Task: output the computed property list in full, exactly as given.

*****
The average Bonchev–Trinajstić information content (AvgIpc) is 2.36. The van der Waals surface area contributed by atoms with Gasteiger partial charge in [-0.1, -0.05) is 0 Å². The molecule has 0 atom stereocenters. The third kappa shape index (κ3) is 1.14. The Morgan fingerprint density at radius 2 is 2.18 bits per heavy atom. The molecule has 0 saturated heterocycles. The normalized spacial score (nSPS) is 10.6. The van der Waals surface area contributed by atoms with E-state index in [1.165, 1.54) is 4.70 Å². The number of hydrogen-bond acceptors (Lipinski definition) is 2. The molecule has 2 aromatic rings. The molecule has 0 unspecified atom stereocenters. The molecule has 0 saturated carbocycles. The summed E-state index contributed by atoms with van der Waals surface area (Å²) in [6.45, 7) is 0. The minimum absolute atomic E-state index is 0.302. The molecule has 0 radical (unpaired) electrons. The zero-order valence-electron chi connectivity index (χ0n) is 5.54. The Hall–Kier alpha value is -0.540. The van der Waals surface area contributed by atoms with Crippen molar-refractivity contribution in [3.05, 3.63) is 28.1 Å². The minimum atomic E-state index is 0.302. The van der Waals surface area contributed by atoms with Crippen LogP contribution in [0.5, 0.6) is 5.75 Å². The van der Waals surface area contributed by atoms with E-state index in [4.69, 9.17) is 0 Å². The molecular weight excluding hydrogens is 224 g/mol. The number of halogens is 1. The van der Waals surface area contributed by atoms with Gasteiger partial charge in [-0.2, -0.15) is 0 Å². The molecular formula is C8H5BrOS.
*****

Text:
The average Bonchev–Trinajstić information content (AvgIpc) is 2.36. The van der Waals surface area contributed by atoms with Gasteiger partial charge in [-0.1, -0.05) is 0 Å². The molecule has 0 atom stereocenters. The third kappa shape index (κ3) is 1.14. The Morgan fingerprint density at radius 2 is 2.18 bits per heavy atom. The molecule has 0 saturated heterocycles. The normalized spacial score (nSPS) is 10.6. The van der Waals surface area contributed by atoms with E-state index in [1.165, 1.54) is 4.70 Å². The number of hydrogen-bond acceptors (Lipinski definition) is 2. The molecule has 2 aromatic rings. The molecule has 0 unspecified atom stereocenters. The molecule has 0 saturated carbocycles. The summed E-state index contributed by atoms with van der Waals surface area (Å²) in [6.45, 7) is 0. The minimum absolute atomic E-state index is 0.302. The molecule has 0 radical (unpaired) electrons. The zero-order valence-electron chi connectivity index (χ0n) is 5.54. The Hall–Kier alpha value is -0.540. The van der Waals surface area contributed by atoms with Crippen molar-refractivity contribution in [3.05, 3.63) is 28.1 Å². The minimum atomic E-state index is 0.302. The van der Waals surface area contributed by atoms with Crippen LogP contribution in [0.5, 0.6) is 5.75 Å². The van der Waals surface area contributed by atoms with E-state index in [4.69, 9.17) is 0 Å². The molecular weight excluding hydrogens is 224 g/mol. The number of halogens is 1. The van der Waals surface area contributed by atoms with Gasteiger partial charge in [-0.2, -0.15) is 0 Å². The molecular formula is C8H5BrOS.